Italy is one of our favourite places to visit, not only for its fascinating history and mouth-watering cuisine, but also for the stunning wines lovingly crafted across the country’s famed regions. We’ve picked five of our favourites to help you decide the location of your next wine-filled wanderings. Salute!
Sardinia generally doesn’t do wide, expansive vineyards – indeed, there weren’t many at all until the second half of the twentieth century. That isn’t to say that the island doesn’t have an ancient tradition of winemaking – farmers, shepherds, and other landowners have tended their own tiny vine plots for centuries. Cannonau is the most commonly grown grape here, a variant of Grenache and known for thriving in the warm and dry conditions that the island provides. These grapes produce full-bodied, fruity red wines that go well with the island’s tangy, herby cuisine, in which boar and rabbit feature heavily. The best way to get acquainted with Sardinian wines is to visit one of the many small Cantine across the island, where small winemakers gather to share and sell their vintages.
Where to stay – Hotel Su Gologone
Sequestered away in the foothills of the Supramonte mountains, Hotel Su Gologone is a beautiful tribute to authentic Sardinian culture and cuisine. Traditional canti a tenores performers will serenade you as you sip on locally produced wine and devour hearty Sardinian fare.
Tuscany is perhaps Italy’s most famous wine region, thanks to a number of extraordinarily popular wines. Indeed, the distinctive Chianti bottle, or ‘fiaschi’ has become shorthand for ‘rustic Italian charm’ in restaurants across the world. Sangiovese, ‘the blood of Jupiter’, is the grape variety you will see as you drive through miles of rolling, vine covered hills. This grape is used to make Chianti, the fruity, full-bodied most recognisable of Tuscan wines, but it is also the base of both Vino Nobile di Montepulciano and Brunello di Montalcino. Head to the walled hill-towns of Montepulciano and Montalcino to try these wonderful wines at an Enoteca, a local wine shop established to showcase the wines of smaller growers.
Where to stay – Il Falconiere
A lovingly restored 17th-century villa, Il Falconiere is nestled within hectares of lush vineyards. Enjoy a bottle of the world’s first sparkling Sangiovese with a meal cooked up in owner Silvia Baracchi’s Michelin-starred kitchen.
One-third of Italy’s population lives in Milan, Turin and throughout the Po Valley, an ideal region for winemaking. This is thanks to its relatively wide daily temperature range and good soil, perfect for both red and white wines. Nebbiolo is the most popular grape variety throughout Piedmont, closely followed by Barbera and Dolcetto, each producing smooth, smoky, dark cherry-tasting red wines such as Barbaresco, Barbera d’Asti and Barolo. Spumante also stars along the white wines and has become a popular summer tipple worldwide. The smooth reds of Piedmont go extremely well with the rich, hearty and buttery cuisine of the region – indeed, sometimes the local egg pasta is doused in Dolcetto-derived wines just prior to serving.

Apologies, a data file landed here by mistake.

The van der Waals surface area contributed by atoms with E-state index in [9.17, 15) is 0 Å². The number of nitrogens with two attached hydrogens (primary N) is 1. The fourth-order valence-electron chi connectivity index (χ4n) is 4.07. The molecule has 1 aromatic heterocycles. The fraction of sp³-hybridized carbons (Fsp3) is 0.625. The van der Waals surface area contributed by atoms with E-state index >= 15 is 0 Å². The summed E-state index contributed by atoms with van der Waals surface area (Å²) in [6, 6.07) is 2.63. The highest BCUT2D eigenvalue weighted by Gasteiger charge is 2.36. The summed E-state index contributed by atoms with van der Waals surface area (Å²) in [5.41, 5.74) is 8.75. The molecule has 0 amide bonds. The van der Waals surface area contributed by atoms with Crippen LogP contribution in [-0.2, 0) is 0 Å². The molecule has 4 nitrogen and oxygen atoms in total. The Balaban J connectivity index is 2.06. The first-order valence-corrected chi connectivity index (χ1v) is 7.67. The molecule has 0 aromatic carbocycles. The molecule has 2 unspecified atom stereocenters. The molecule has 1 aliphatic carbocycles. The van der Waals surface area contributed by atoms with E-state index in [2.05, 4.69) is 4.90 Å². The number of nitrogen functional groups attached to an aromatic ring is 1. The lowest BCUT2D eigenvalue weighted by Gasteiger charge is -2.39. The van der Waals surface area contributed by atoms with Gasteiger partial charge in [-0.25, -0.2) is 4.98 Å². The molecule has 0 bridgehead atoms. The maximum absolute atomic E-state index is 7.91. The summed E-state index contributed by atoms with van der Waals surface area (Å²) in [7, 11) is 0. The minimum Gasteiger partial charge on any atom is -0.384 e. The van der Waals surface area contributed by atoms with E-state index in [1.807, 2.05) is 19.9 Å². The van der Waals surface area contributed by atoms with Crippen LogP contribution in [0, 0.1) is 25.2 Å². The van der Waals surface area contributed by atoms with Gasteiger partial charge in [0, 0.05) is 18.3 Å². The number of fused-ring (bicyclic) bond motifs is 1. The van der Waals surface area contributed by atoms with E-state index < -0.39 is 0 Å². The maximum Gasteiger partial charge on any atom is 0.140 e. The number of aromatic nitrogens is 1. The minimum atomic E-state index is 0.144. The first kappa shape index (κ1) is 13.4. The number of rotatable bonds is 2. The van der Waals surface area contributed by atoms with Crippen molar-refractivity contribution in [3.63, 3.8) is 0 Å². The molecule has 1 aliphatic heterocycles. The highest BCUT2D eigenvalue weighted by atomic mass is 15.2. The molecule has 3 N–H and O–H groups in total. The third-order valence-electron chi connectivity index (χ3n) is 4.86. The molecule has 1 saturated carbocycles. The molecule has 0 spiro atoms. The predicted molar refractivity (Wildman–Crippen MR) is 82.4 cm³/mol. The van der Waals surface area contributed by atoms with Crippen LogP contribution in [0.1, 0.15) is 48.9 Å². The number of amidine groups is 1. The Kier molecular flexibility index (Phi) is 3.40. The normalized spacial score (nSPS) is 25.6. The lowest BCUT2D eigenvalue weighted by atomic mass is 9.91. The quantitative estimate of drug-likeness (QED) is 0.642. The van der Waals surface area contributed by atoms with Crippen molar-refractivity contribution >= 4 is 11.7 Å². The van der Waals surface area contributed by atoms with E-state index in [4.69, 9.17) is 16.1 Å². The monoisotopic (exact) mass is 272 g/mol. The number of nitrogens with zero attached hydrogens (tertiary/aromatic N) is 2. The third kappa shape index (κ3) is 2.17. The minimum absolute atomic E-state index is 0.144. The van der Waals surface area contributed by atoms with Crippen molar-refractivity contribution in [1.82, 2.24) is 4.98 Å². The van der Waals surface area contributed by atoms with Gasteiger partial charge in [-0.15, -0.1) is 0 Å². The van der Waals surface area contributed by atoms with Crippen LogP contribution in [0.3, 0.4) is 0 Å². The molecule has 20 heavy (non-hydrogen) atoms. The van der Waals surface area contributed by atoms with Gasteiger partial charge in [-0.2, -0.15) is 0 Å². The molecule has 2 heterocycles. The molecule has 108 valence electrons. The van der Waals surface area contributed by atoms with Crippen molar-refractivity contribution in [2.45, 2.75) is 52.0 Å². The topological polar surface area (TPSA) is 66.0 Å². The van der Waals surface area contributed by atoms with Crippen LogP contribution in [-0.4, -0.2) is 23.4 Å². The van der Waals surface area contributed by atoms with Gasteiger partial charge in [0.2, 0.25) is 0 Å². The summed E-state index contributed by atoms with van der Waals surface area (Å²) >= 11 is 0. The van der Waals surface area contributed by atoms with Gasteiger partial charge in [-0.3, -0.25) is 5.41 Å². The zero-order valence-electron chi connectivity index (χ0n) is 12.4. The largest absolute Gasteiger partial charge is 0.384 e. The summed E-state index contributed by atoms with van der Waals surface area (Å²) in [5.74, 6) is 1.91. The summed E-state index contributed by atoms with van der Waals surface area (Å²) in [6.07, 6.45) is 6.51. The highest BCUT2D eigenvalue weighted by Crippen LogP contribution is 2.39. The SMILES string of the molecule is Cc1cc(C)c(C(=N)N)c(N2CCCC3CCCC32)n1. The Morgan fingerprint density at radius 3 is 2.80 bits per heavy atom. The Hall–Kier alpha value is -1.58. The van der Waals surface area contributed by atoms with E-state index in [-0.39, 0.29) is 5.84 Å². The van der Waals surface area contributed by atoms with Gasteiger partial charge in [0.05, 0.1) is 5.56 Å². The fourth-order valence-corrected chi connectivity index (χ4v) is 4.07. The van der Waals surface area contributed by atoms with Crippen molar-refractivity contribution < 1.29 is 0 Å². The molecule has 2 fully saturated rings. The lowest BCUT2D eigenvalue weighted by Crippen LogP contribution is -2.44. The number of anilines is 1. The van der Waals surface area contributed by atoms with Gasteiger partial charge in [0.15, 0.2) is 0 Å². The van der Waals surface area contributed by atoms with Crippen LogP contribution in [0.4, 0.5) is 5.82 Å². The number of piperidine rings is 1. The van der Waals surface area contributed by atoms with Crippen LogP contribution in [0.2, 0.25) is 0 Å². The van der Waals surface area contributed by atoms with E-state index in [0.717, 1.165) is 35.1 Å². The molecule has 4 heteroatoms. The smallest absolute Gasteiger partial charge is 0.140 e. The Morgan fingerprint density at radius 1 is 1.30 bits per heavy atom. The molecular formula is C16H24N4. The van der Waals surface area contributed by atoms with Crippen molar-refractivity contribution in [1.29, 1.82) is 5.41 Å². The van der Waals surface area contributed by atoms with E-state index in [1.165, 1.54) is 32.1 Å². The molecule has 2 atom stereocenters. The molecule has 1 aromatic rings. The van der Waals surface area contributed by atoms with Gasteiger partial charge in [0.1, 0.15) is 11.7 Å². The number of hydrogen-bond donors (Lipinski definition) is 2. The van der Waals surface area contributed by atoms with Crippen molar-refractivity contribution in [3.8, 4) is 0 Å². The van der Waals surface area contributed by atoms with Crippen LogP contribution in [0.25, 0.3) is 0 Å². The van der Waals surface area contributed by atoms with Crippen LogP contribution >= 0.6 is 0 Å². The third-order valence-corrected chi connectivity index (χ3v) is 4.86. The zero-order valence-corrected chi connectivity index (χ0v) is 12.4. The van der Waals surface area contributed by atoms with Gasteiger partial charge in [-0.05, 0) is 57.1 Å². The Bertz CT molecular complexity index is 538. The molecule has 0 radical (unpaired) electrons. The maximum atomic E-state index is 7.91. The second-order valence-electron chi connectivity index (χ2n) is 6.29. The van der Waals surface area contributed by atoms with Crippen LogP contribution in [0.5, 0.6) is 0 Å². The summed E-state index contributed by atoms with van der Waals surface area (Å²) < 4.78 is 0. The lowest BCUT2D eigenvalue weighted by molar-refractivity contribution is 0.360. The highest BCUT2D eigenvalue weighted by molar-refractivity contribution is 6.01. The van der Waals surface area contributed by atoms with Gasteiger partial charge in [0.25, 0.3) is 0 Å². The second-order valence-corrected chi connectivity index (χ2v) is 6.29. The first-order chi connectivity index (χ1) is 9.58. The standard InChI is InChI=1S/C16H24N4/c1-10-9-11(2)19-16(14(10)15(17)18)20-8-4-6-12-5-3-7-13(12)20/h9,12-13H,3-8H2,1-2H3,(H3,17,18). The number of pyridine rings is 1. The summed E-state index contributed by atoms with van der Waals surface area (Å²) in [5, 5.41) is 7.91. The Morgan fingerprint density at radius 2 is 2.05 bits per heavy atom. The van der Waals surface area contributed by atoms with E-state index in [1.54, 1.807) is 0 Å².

Where to stay – Villa Crespi
A bedazzling Moorish pleasure palace perched on the edge of Piedmont’s Lake Ortu, Chef Antonino Cannavacciulo’s outstanding Michelin-starred restaurant makes Villa Crespi a must-visit for anyone who loves good food and good wine.
Sicily has a reputation for producing sweet white and fortified wines like Muscat or Marsala, but in recent years the island has extended its repertoire and is now a producer of a number of red wines using Nero d’Avolo and Grecanico grapes. That’s not to say that you won’t find many wineries on the high volcanic slopes still producing the classic Marsala and Muscato wines, from Catarrato and Moscato grapes respectively. In centuries past, these wines were exported in great quantities not only to the mainland but Greece, Turkey and North Africa as well. The Sicilian cuisine reflects this cultural exchange in its original take on Italian favourites, changing the flavour by adding spices such as clove and nutmeg, and the white wines that are popular here provide a lovely counterpoint.
Where to stay – Hotel Villa Carlotta
Breathtaking sea views make this boutique gem in Taormina one of our favourite getaways in Sicily. Enjoy a sweeping panoramic vista of glittering azure waters and the verdant slopes of Mount Etna from the hotel’s restaurant, or enjoy a glass of something local in the atmospheric bar tucked within ancient Roman catacombs.
The foothills of the Alps that dominate the region provide the cool, crisp climate needed to produce great white wine. Garganega is a popular grape variety here and it makes up the smooth, crisp Soave family of wines. The world famous Prosecco also originates here, along with its little sister, Frizzante, which is semi-sparkling. Both are produced from the Giera grape. If visiting Venice, make sure you visit Harry’s Bar, the home of the famous Bellini cocktail, which is a delicate blend of Prosecco along with Martini, simple syrup and peaches.
Where to stay – Venissa Wine Resort
An enchanting hideaway in the peaceful Northern Lagoon Park, Venissa Wine Resort is located within the last surviving medieval walled vineyard in Venice, producing the long-lost Dorona variety. Enjoy a glass of the ‘Golden Grape of the Doge’ with a meal at the Michelin-starred restaurant.